The following sermon was preached Sunday, May 25th at FBC Walnut Ridge. Preparing for this sermon absolutely wrecked me. I wanted to share it with you.
There was a man, long ago, who was very wealthy. He had inherited his wealth from his parents, an influential family who owned much of the land and had leased it out to many farmers. His families influence and wealth was known to just about everyone in the land. They were respected by the Romans and Jews alike. His family was active in politics, spoke of often in the marketplace. Yes it seemed like every election year a member of his family was running for ballot. The wealthy man himself was a ruler of some sort. He had gained what little power the Roman government would give out to a Jewish man. The man was also no fool. He knew how to wisely invest his money, always reaping financial rewards.
But this man we are focusing on today however was known for more than just his wealth and power. Unlike most politicians, this man was known for doing good. He regularly attended tabernacle, even preaching on occasion. Boy, the people loved to hear this man preach! He was faithful to tithe 10% of his income, and 10% was a considerable amount considering his great wealth. Yes, he was a devoutly religious man, always keeping the commandments of God. Even the Pharisees considered this man to be righteous and devout.
Have you ever met a zealous man before? This man was passionate about keeping the commands of God. He would often go above and beyond what the Mosaic Law required of him. For example, instead of tithing just his money, he would tithe all the food in the pantry. He was known for decorating the graves in the cemetery with beautiful arrangements and costly gifts. Many who knew the man personally, knew that he was obsessed with the afterlife. In fact, you could argue that his primary reason for keeping the commandments of God was to achieve eternal life. Now there was no doubt in anyone’s mind that this man was a shoe in for heaven. He truly was a remarkable man.
One afternoon as he was returning from the market, he noticed a rather large crowd of people surrounding a man in the town square. His wife had mentioned to him earlier that afternoon that a rabbi named Jesus was passing through. The man had heard many stories about this Rabbi named Jesus, how he supposedly had healed a blind man at Bethsaida. He also had heard talk of how Jesus tended to feed his followers, which was probably why he drew such large crowds!
As the man approached the Rabbi named Jesus in the town square, the crowds parted out of respect for the man of great wealth. Even the disciples of Jesus himself politely excused themselves from the man’s presence. And here is where we find ourselves in Mark chapter 10 verse 17.
Many of us have heard this story before, the story of the rich young ruler. The story of a man who decided to not follow Jesus. And who are we to blame him? Jesus really did make an unrealistic request out of the man. Did Jesus simply not know that the man was good? Did Jesus believe the man when he told him he had obeyed all the commands of Moses, ever since he was a boy? Perhaps their conversation would have gone a little smoother if the man would have introduced himself first.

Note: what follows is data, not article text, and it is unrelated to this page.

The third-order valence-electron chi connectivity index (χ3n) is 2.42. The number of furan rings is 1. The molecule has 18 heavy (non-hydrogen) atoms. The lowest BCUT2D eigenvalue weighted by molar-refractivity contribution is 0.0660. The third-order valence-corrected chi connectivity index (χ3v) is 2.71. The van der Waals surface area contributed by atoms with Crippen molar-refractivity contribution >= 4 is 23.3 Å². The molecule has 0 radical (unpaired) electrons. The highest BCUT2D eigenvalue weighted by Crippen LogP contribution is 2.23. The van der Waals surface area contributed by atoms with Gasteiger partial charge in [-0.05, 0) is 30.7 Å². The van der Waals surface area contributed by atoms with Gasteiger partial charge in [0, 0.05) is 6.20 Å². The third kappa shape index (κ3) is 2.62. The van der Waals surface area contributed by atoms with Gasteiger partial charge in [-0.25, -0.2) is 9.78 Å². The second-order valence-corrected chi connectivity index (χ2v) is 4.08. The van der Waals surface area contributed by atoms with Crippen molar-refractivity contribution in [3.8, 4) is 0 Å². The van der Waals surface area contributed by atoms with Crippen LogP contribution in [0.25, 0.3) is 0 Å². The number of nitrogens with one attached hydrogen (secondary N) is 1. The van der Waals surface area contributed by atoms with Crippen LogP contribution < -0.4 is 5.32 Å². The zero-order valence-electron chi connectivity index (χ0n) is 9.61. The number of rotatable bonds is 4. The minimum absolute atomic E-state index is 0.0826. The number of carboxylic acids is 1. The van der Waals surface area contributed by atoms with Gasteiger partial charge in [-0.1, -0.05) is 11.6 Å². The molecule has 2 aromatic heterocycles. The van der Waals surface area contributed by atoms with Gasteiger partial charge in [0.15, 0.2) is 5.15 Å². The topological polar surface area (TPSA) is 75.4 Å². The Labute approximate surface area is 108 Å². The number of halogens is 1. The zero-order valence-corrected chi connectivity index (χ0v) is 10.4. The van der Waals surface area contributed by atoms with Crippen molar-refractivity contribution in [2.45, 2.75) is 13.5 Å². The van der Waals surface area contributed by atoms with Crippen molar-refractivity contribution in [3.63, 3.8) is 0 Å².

Let’s reexamine their conversation. In verse 17 we read,
17 As Jesus started on his way, a man ran up to him and fell on his knees before him. “Good teacher,” he asked, “what must I do to inherit eternal life?”
Scripture tells us that the man fell to his knees, calling Jesus the “good teacher.” Now we do not know for sure, but can safely assume that the man refers to Jesus as the “good teacher” because he desired a favorable answer from Jesus. That certainly is possible.
How many times have we done something like this? I confess that if I wanted to go a friend’s house when I was a teenager, I would butter my mother up by telling her that I loved her and then I would offer to do work around the house like doing the dishes. You parents know what I am talking about! Even adults tend to smooth talk their bosses before asking for a raise. Now, like I said, we cannot know for sure that this is what the rich man is doing. But we can know for sure that we are guilty of doing of smooth talking our superiors.
It’s also interesting that this rich man does this in front of a large crowd of people, who were more than likely enamored at the mans goodness, especially his willingness to throw himself down at Jesus’ feet. It’s possible that this man was putting on a show, as the Pharisees did with their overly long prayers on the street corners for sinners.
He may have desired the same complement Jesus gave the Roman Centurion, “Truly I tell you, I have not found anyone in Israel with such great faith!”
We can also discover from this verse this mans desires to know the answer to the age old question, “What must I do to inherit eternal life?” You have to hand it to the man, that’s a good question! At least, so it seems. Inside the question we discover a flawed theology. He desires to know what HE MUST DO to earn eternal life. In fact, it soon becomes clear that the man is obsessed with gaining eternal life. Because he assumed that he could gain eternal life by doing.
If you think about it, this is a clear indicator of a lost person. I speak with people all the time who think they must DO DO DO before they can be saved. They think, “I must be baptized” or “I have to attend church” or “I need to iron on these problems in my life so that I can be saved.”
It’s a destructive mentality that keeps people out of the church, and when that mentality creeps into the church, members feel lost and always inadequate. As a church body, we must impress on our community that it’s not about what you do that gets you saved, it’s about what Christ has done. Goodness and salvation do not come from our own efforts, but gifts given to us from God.